However if they wish to deny the causal link, then it is time the industry hypothesised a thoroughly plausible possible cause and vigorously research that hypothesis; or if no plausible alternative can be hypothesised, select the remaining option of separating, both new and approved but unbuilt wind towers, from people. The option of remaining staying in the harmful mode is fast disappearing.

If the Members agree, then this hearing is an excellent opportunity to start the industry on that path. (Attachment 2, “How to Apply the Precautionary Principle to Wind Energy Projects“ Waubra Foundation, may be helpful in this regard.)


The universal call from all but the industry itself is for research. Some calls are genuine but when made by governments or politicians often eager to keep the wind industry myths alive, are merely pro forma and need to be challenged. No money has yet been produced by any government or government body to measure the impact of wind turbine noise on humans.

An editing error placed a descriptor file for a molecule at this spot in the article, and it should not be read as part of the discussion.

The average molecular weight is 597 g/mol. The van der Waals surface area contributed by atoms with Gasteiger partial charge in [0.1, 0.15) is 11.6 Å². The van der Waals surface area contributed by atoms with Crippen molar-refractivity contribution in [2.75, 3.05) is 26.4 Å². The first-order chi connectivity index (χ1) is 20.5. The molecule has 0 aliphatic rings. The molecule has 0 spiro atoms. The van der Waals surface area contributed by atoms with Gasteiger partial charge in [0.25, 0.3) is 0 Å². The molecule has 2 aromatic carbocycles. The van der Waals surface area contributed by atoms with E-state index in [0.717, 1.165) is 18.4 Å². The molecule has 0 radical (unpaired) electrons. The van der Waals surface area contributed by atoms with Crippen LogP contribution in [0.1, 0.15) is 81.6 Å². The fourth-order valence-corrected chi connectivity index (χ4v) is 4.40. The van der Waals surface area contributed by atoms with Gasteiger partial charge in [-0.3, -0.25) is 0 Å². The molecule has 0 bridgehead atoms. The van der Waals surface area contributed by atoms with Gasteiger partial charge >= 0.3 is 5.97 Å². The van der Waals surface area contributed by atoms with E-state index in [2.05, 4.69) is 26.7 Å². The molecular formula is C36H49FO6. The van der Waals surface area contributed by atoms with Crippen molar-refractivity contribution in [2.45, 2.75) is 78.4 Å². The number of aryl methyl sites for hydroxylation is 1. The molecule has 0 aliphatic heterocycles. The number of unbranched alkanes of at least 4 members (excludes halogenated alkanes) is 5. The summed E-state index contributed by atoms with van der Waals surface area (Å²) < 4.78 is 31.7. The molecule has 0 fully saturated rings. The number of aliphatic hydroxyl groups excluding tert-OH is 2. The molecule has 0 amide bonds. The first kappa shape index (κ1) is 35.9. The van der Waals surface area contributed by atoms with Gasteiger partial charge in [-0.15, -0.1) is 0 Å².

The Foundation both advocates and supports research, but our resources, by any measure other than commitment, are quite limited. The South Australian EPA study if thoroughly executed, and performed by acousticians with the instruments, knowledge and independence, will be most useful for Responsible Authorities and courts and to force the attention of the “don’t want to knows”.

We recognise that it would be of immediate use if we could prove a safe distance and or a decibel limit for dangerous and sleep limiting frequencies inside nearby homes. At
this stage we can only talk of precautionary distances and that precaution has to be of the order of 10km. There are of course multiple operating sites where data is immediately collectable and enough independent professionals to get this work started. All that is needed is funding, robust experiment design, knowledgeable managers and the cooperation of the wind industry.